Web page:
Jake’s pupils dilated. Never before had he seen the miracle that is roving snack sales. You could see the wheels turning. You mean the food comes to me?!?!?!?! It was as if he had witnessed the discovery of fire. I quickly distracted him with the smuggled peanuts, and held his attention after promising further sweets in return for adequate hot dog consumption. He buried himself in the oversized bag of nuts while I quickly made my way to the concession stand in search of protein before the inevitable onslaught of high fructose corn syrup in its various forms and shapes.
I returned several minutes later with hot dogs and giant lemonades for the whole crew. Jake’s knees were covered in peanut shells and he was grinning ear-to-ear. He grabbed his dog and took a huge bite. Then, almost instinctively, placed the rest in his baseball glove. ‘Cuz anyone knows the best way to store a ballpark dog is in your little league mit. The lemonade cup, which doubles as a wading pool on the weekends, was no match for the kid. He easily drank 29 of the 32 ounces.
With the kid’s belly temporarily satisfied, we got down to business. Time to teach the kid about the game. About five minutes in, I realized that baseball is far more complex than say, tic-tac-toe. It’s a game full of heady concepts. And, when explaining them all to a preschooler, one soon realizes the game lacks any semblance of comfortable logic. Sacrifice flies. Infield fly rule. Double-plays. It’s OK to run on a dropped third strike.
This night could get long.
And there were numbers all over the scoreboard. Runs. Hits. Strikes. Balls. Outs. Pitch speed. Batting average. Bail bondsman phone numbers.
And he soaked it all up like a sponge. Filled with awe. Overflowing with questions.
“What’s this guys, name, daddy?”
“The batter’s name is Drew.”
“Go Drew! Get a hit!”
And Drew Stubbs hits a home run in the third. The crowd goes crazy. Jake jumps up and waves the towel. Like he helped will the ball over the fence. Throwing high fives. Screaming. I half expected the kid to start taunting the poor Cubs fans.
The rest of the game was more of the same. He spent the better part of two hours stuffing his cake-hole, cheering on batters, calling out the pitch speed, and watching the giant scoreboard. There was another home run in the fifth, lots of action, ten runs in all.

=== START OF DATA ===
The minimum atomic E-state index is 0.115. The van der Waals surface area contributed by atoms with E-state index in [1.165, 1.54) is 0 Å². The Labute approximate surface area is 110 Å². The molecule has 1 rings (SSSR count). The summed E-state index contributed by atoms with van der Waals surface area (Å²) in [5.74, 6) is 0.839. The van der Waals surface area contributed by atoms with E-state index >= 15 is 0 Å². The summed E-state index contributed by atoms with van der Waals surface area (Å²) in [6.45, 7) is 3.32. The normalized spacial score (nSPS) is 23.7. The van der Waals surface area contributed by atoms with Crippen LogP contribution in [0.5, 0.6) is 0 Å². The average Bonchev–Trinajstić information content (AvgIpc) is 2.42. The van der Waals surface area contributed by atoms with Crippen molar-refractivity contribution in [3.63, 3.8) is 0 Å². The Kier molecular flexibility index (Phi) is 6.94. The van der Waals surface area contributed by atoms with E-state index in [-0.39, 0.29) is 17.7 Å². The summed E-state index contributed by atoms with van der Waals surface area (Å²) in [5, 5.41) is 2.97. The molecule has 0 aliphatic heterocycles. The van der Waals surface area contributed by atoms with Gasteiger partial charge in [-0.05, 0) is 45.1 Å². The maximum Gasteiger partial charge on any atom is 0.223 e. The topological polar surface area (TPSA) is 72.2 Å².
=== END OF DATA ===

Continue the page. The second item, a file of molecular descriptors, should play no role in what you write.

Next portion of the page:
Since we were spending the next day at King’s Island theme park, I tried to bail out during the seventh inning stretch.
“I thought you said there was nine innings, daddy?”
It’s all new. The first time. Grass as green as Crayola. Crowds cheering. Popcorn. Peanuts. Candy. Action. Lights. Why leave, daddy? Why leave? What else is there to do? What’s so darn important? Are you seeing what I’m seeing?
So we learned the art of late-game seat exchanges during blowout victories. And we learned the art of graciously getting bounced from said seats in the top of the ninth. As we walked out of the stadium, fireworks popped overhead, signaling a Red’s victory.
And so much more.
Now I’m hearing a familiar voice over the intercom,
“Ladies and gentlemen, we have started our descent into Nashville. The captain has asked for you to return your seat backs to the upright position, stow your tray tables, and power down all electronics. Your flight attendant will be coming by to collect any cups, cans and glasses.”
My seat mate is snoring in 21E, and hogging the armrest. Ms. Cruella StrangeFace just came by and gave me the “stink eye.” I’d better shut down my laptop lest the flight protocol police put me on the no fly list, never to experience air travel again. Honestly, this would have sounded like a godsend just 75 minutes ago. Pure bliss.
But not now. Not anymore.
I’m gliding through the air in a 140,000 pound chunk of metal, with a bird’s eye view of God’s creation. A miracle, to say the least. Something most of the world never gets to experience. Outside my window I catch a glimpse of a twinkling sea of jewels. Diamonds. Rubies. Sapphires. Amethyst. All on a black velvet background. Stretching out into forever.
Which is how long it’s been since I’ve noticed.